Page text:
Chance, Risk and High Aspiration at Milwaukee Ballet’s ‘Genesis’
The special excitement of Genesis has two sources. First, Milwaukee Ballet’s every-other-winter competition gives three choreographers of proven talent from different parts of the world the chance to vie for a future commission with the company, an honor that only adds to the prestige of being selected in the first place from a large pool of aspirants. The challenge for these choreographers is great: Each has barely three weeks to make a fully realized one-act ballet with dancers and designers they’ve never met before, one that will shine brightly enough beside the other works to win first place as decided by a panel of national experts.
The second, perhaps even greater, appeal of Genesis for Milwaukee audiences who, like me, have come to cherish the company’s dancers, is the opportunity the show provides to see beloved artists in new ways and in new works made specifically for them. It’s not at all the same as having existing ballets, old or new, reset on them, or seeing them in more familiar ways in ballets made by company choreographers with understandable preconceptions about their expressive capacities.
So Genesis is a show of chance, risk and high aspiration, yet the feeling in the theater is that everyone wants everyone else to win on every level. In that spirit, I’ll say as I always do that I hope Michael Pink brings all three choreographers back.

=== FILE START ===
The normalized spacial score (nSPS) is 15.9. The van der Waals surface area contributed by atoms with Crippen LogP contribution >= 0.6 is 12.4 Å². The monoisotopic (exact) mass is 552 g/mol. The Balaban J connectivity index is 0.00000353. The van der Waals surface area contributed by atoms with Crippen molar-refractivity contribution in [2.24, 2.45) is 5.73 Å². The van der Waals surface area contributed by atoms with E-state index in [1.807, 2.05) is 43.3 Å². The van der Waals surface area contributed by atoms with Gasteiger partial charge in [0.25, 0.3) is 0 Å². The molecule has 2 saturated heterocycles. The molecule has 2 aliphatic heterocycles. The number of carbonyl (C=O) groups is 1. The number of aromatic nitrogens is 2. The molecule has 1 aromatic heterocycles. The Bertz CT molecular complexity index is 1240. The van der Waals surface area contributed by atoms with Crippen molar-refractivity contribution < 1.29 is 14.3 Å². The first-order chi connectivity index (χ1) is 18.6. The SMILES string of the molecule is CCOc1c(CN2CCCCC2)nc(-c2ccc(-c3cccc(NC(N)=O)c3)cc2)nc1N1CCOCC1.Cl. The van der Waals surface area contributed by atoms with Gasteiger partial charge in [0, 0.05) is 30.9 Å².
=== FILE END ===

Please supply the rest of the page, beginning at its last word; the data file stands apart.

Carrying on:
The piece I loved best was Enrico Morelli’s “The Noise of Whispers,” primarily a daring, sensitive translation into dance of the almost unbearably beautiful slow movement of Frederic Chopin’s First Piano Concerto. Mariana Oliveira’s “Pagliacci,” a tale of first love and heartbreak, of dropping the posture and facing the mirror naked, was a very close second. George Williamson’s “Wonderers” had wondrous and sometimes spectacular passages but seemed structurally unfinished, as if he’d run out of time.
The show’s towering performances were Isaac Sharratt’s as the love-crushed clown in “Pagliacci,” danced with complete emotional honesty, and Lizzie Tripp’s commanding, virtuosic turn as Morelli’s brave seeker of something like trust in vulnerability and intimacy. Patrick Howell’s excellent partnering skills were put to beautiful use in an unusually compassionate male duet with Garrett Glassman—a highlight of Williamson’s dance depicting personal journeys, and Parker Brasser-Vos brought a smart, disarming brashness to his role as Sharratt’s rival for the love of Annia Hidalgo’s preternaturally gifted Columbina. Jason Fasl’s lighting and Mary Piering’s costumes were great assets.